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Why the South Lost the Civil War Paperback – October 1, 1991
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Copyright 1986 Reed Business Information, Inc. --This text refers to an out of print or unavailable edition of this title.
"The most comprehensive, sophisticated, and well-informed [book on this subject] I have ever read."--"New York Review of Books"
"Should be required reading for anyone interested in the Confederate experiment. Its superb analysis of the previous literature, including respectful disagreement with many of the conclusions of Owsley, McWhiney, Jamieson and other prominent historians, makes it an ideal starting point for any discussion of Confederate defeat."--"Dallas Times-Herald"
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Top Customer Reviews
In many ways, the book is a reflection of America's experience in the Vietnam War, where the side with the larger armies, greater wealth, and technological advantages failed to win. To say that the Confederacy lost the Civil War simply because it was outnumbered and outgunned is only half the story. Why did Confederates choose to quit when their forebears in the American Revolution persevered against even more formidable odds? While some may question this book's insufficient nationalism thesis, it is delineated with such grace and authority that the effort demands respect.
The book begins by providing a comprehensive overview of previously offered theories explaining the fall of the Confederacy. That historiographical survey alone makes this book worth the price of admission and makes it an invaluable tool for the serious Civil War student.
As some of the other reviews here attest, this is not a book for those who prefer their Civil War history as vapid entertainment. If you are just interested in killing, there are plenty of good battle and campaign histories to read. But if you are the kind who wonders why nations rise and fall and how wars are won and lost, you will find this a rewarding and thought-provoking experience.
That the South lacked the will to win is "quite a firm consensus" by scholars although not accepted by the dean of academic historians, Gary Gallagher, recorded in his "Lee and His Generals in War and Memory" (1998), page 20, footnote 28.
"Why the South Lost the Civil War" related analyses of academic historians on the collapse of the Confederacy: major military battles, noting if generals followed, ignored, or were oblivious to the military theories of Karl von Clausewitz and Baron Antoine Henri Jomini, in particular; a modest naval blockade and combined army-navy operations; the industrialization of the South; the diplomacy of the South; the frequent states-rights disputes ameliorating key political issues in the Confederacy; the inability of combatants to crush an army in battle; Grant seeking to break the military stalemate in the eastern theater; the roles of religion, Southern nationalism, and political will; and the policy to arm the slaves in early 1865. "So the Confederacy succumbed to internal rather than external causes." (Page 439) "Why the South Lost the Civil War" is comprehensive of, and very relevant to, an understanding of the Civil War.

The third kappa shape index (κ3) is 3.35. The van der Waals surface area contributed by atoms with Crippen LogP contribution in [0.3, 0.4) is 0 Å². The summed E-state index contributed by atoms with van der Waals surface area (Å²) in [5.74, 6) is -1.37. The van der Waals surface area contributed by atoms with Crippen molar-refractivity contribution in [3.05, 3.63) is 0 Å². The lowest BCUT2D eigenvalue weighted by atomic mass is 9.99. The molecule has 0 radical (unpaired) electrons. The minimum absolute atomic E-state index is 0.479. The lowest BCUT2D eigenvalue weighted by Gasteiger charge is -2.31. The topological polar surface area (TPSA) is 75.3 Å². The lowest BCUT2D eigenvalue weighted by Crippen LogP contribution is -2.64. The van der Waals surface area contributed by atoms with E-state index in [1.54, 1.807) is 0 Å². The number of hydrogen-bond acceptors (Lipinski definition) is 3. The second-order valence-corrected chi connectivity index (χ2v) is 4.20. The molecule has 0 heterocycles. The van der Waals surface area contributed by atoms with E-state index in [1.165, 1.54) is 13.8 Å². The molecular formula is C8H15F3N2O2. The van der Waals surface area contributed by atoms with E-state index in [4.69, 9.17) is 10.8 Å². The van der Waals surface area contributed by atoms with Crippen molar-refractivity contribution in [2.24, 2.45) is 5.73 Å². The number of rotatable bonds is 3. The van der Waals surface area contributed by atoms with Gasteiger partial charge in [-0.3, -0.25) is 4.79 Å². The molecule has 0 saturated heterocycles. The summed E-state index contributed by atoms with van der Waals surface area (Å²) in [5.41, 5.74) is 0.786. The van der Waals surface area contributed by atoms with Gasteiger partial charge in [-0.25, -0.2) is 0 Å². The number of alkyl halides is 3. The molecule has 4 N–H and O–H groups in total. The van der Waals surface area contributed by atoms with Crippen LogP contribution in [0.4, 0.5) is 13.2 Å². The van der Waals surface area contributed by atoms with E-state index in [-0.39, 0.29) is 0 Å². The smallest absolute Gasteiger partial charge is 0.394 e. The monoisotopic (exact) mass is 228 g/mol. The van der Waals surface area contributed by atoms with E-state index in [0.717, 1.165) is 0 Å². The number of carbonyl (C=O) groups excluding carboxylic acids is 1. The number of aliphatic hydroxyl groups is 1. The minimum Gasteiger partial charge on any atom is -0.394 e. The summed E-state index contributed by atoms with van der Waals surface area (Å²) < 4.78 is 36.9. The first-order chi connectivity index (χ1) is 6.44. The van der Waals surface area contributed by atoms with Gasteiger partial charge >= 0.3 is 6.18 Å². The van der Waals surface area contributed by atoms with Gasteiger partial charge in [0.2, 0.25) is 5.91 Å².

Most Recent Customer Reviews
to much on slavery religon states wrights not much on the actual war itselfPublished 2 months ago by stephen j staback
This had a lot of information that we did not know, a very useful resourcePublished 3 months ago by Laura
I reluctantly give this work three stars, instead of two, only because of its diligent attempt to document the many streams of historical treatment of the vast complex of issues... Read morePublished 5 months ago by Mrkopalj Baricevac
Interesting analysis of the Civil War. A lot of the analysis is pretty arcane; but, well done. The basic thesis is that the nationalism of the Confederacy was too weak to sustain... Read morePublished 6 months ago by Theodore F. Schaaf
As someone who enjoys reading a lot about the Civil War, including the reasons for how and why it ended as it did, this book, even at nearly 500 pages of core material, proved to... Read morePublished 7 months ago by Nathan Albright
I give this a 4-star rating only because of a few disagreements. One is that many readers (unfortunately) will be turned off by its extreme scholarship and detailed writing. Read morePublished 14 months ago by Master Hahn
Complete and utter crap. 75% of their wealth destroyed, 28% of all men between 17-50 dead. No will? Of course, these NY reviews are "experts". Waste of time and moneyPublished 19 months ago by Historian
The book did not go into as much of the cultural differences being a factor in the outcome of the war as I would have liked but it was a good read.Published on March 11, 2014 by AL
This book by a team of academics offers interesting perspective for readers with enough background to grapple with it. Read morePublished on February 4, 2011 by Minnesota Mark